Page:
A study of deranged liver function as an early predictor of perforated appendix


  • Ananda B. B. Department of General Surgery, Dr. BRAMCH Bangalore, Karnataka, India
  • Madhusudana M. N. Department of General Surgery, Dr. BRAMCH Bangalore, Karnataka, India
  • Santhosh R. Department of General Surgery, Dr. BRAMCH Bangalore, Karnataka, India




Appendicectomy (liver parenchyma), Tumour necrosis factor


Introduction: Appendicectomy accounts for 1% of all surgical operations. Portal blood carries nutrients and substances absorbed from gut including bacteria. It is commonly cleared by detoxification and immunological action of reticuloendothelial system. When bacterial load overwhelms the Kupffer cell function, causes dysfunction or damage to the hepatocytes. It reflects, rise in serum bilirubin alone or in combination with liver enzymes depending upon the type, severity and site of lesion. Recently, another substance known as cytokines have also been labelled to be responsible for depressed excretory function of liver. To study deranged liver function test as a predictor of perforated appendix.

Methodology: This is a prospective study conducted at Dr. BR Ambedkar Medical college and Hospital between 2015-2017. Clinically suspected cases are investigated to confirm the diagnosis. Subsequently these cases are operated and clinical diagnosis was confirmed pre-operatively and post-operatively by histopathological examination of the specimen. Their clinical and investigative data are compiled and analysed and following observations are obtained. Routine liver function test results are compared with laboratory reference values.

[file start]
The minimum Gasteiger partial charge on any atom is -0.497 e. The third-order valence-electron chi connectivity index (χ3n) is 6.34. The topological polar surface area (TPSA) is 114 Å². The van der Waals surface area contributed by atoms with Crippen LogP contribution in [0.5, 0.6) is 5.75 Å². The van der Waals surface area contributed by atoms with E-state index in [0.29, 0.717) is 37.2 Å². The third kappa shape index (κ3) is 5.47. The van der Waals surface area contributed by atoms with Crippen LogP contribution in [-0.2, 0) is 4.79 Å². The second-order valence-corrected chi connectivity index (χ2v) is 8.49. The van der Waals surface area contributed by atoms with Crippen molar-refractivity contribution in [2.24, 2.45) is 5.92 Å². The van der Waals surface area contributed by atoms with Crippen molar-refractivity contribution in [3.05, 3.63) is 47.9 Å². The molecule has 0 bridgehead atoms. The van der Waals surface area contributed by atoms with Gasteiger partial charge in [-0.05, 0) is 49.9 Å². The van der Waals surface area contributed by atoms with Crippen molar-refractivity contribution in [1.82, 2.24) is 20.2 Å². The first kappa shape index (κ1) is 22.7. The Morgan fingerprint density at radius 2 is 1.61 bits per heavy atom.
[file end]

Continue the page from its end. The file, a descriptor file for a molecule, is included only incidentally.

Results: In present study non-perforated cases mean total bilirubin was 1.25 and in perforated group 1.83. SGOT in non-perforated cases was 44.58IU/L and perforated cases 107.33IU/L. SGPT in non-perforated cases was 52.19IU/L and perforated cases was 113.33IU/L. Hyperbilirubinemia in perforated appendicitis vs simple appendicitis had a specificity of 75% for perforated appendicitis, a sensitivity of 100%.

Conclusions: Elevated serum bilirubin has a high potential in predicting perforation of appendix in clinically suspected cases.


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